Warren Buffett famously said, 'Volatility is far from synonymous with risk.' When we think about how risky a company is, we always like to look at its use of debt, since debt overload can lead to ruin. Importantly, Rentokil Initial plc (LON:RTO) does carry debt. But the more important question is: how much risk is that debt creating?
When Is Debt Dangerous?
Debt assists a business until the business has trouble paying it off, either with new capital or with free cash flow. If things get really bad, the lenders can take control of the business. While that is not too common, we often do see indebted companies permanently diluting shareholders because lenders force them to raise capital at a distressed price. Of course, plenty of companies use debt to fund growth, without any negative consequences. When we think about a company's use of debt, we first look at cash and debt together.
What Is Rentokil Initial's Debt?
The image below, which you can click on for greater detail, shows that at June 2019 Rentokil Initial had debt of UK£1.65b, up from UK£1.25b in one year. On the flip side, it has UK£452.4m in cash leading to net debt of about UK£1.20b.
How Strong Is Rentokil Initial's Balance Sheet?
According to the last reported balance sheet, Rentokil Initial had liabilities of UK£1.36b due within 12 months, and liabilities of UK£1.53b due beyond 12 months. Offsetting these obligations, it had cash of UK£452.4m as well as receivables valued at UK£552.9m due within 12 months. So its liabilities outweigh the sum of its cash and (near-term) receivables by UK£1.89b.
Rentokil Initial has a very large market capitalization of UK£8.34b, so it could very likely raise cash to ameliorate its balance sheet, if the need arose. But it's clear that we should definitely closely examine whether it can manage its debt without dilution.
We use two main ratios to inform us about debt levels relative to earnings. The first is net debt divided by earnings before interest, tax, depreciation, and amortization (EBITDA), while the second is how many times its earnings before interest and tax (EBIT) covers its interest expense (or its interest cover, for short). Thus we consider debt relative to earnings both with and without depreciation and amortization expenses.
Rentokil Initial has a debt to EBITDA ratio of 2.5 and its EBIT covered its interest expense 5.8 times. Taken together this implies that, while we wouldn't want to see debt levels rise, we think it can handle its current leverage. Rentokil Initial grew its EBIT by 3.4% in the last year. That's far from incredible but it is a good thing, when it comes to paying off debt. The balance sheet is clearly the area to focus on when you are analysing debt. But ultimately the future profitability of the business will decide if Rentokil Initial can strengthen its balance sheet over time. So if you want to see what the professionals think, you might find this free report on analyst profit forecasts to be interesting.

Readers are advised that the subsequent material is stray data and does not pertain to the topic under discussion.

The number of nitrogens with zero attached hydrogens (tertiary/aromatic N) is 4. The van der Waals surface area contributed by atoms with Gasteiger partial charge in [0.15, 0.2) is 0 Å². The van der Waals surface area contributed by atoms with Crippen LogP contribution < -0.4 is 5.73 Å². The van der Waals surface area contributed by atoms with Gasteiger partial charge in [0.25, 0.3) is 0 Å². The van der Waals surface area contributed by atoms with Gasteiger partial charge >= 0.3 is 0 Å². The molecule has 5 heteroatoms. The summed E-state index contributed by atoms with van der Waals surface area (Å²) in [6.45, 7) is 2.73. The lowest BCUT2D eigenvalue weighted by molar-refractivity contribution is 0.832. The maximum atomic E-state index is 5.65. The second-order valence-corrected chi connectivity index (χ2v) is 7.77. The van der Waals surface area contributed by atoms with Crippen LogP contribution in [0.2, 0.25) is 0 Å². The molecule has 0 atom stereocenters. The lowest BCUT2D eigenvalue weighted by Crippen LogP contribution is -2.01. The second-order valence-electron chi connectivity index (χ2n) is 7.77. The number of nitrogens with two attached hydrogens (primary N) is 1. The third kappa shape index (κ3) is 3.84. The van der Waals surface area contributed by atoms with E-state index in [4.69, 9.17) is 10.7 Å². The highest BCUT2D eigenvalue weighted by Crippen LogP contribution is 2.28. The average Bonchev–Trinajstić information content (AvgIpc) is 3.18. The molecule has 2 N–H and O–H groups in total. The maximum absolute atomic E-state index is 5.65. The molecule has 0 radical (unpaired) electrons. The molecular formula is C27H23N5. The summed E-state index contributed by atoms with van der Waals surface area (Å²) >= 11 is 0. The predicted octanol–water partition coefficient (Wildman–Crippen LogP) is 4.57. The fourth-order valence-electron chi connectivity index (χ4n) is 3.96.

Finally, a business needs free cash flow to pay off debt; accounting profits just don't cut it. So the logical step is to look at the proportion of that EBIT that is matched by actual free cash flow. During the last three years, Rentokil Initial produced sturdy free cash flow equating to 67% of its EBIT, about what we'd expect. This free cash flow puts the company in a good position to pay down debt, when appropriate.
When it comes to the balance sheet, the standout positive for Rentokil Initial was the fact that it seems able to convert EBIT to free cash flow confidently. However, our other observations weren't so heartening. For instance it seems like it has to struggle a bit handle its debt, based on its EBITDA,. When we consider all the elements mentioned above, it seems to us that Rentokil Initial is managing its debt quite well. Having said that, the load is sufficiently heavy that we would recommend any shareholders keep a close eye on it. While Rentokil Initial didn't make a statutory profit in the last year, its positive EBIT suggests that profitability might not be far away.Click here to see if its earnings are heading in the right direction, over the medium term.
At the end of the day, it's often better to focus on companies that are free from net debt. You can access our special list of such companies (all with a track record of profit growth). It's free.
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